Marijuana Research

The University of Mississippi
  • Marijuana field at the University of Mississippi
    Marijuana grown at the University of Mississippi
    Marijuana grown at the University of Mississippi
    Marijuana plants at the University of Mississippi
  • Frequently Asked Questions

    What research on marijuana does the University of Mississippi (UM) conduct?


    UM’s research interests include studies of the botanical, pharmacological and chemical properties of the cannabis plant. In addition to supporting the research community through UM’s participation in the National Institute on Drug Abuse (NIDA) Drug Supply Program, UM collaborates with industry partners in support of the development and commercialization of FDA-approved drug products derived from cannabis. UM’s expertise in drug delivery is used to develop optimized formulations for evaluation in animal models and human clinical trials.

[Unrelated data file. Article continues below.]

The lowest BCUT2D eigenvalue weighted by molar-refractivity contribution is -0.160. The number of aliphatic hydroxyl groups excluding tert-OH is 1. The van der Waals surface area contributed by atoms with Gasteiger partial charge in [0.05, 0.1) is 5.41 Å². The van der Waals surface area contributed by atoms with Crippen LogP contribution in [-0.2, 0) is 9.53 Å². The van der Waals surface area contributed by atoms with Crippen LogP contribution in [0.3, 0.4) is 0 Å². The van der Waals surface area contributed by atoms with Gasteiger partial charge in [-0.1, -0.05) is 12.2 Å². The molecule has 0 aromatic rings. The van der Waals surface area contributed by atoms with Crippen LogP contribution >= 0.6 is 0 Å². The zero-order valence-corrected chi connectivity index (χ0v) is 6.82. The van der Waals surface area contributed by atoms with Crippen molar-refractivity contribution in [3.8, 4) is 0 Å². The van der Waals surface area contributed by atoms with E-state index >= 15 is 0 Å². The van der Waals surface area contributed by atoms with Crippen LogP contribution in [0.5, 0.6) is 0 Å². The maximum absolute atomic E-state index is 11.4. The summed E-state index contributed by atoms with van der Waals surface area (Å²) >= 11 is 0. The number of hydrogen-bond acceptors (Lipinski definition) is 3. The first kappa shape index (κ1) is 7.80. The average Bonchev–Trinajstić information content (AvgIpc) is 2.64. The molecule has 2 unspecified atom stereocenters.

Does marijuana have medical benefits?


    Dronabinol, the active ingredient in FDA approved Marinol® capsules and generic equivalents, is synthetic delta-9-tetrahydrocannabinol (THC). THC is a naturally occurring compound in cannabis. Dronabinol is approved as a prescription drug product in many countries for the treatment of anorexia associated with weight loss in patients with AIDS, as well as for nausea and vomiting associated with cancer chemotherapy in patients who have failed to respond adequately to conventional antiemetic treatments. Sativex®, a standardized cannabis extract containing THC and cannabidiol (CBD), is approved as a pharmaceutical product for the treatment of MS Spasticity in over 25 countries, but not the U.S. Epidiolex®, an oral solution containing cannabidiol (CBD), is in late stage clinical development for the treatment of certain seizure disorders. More information here.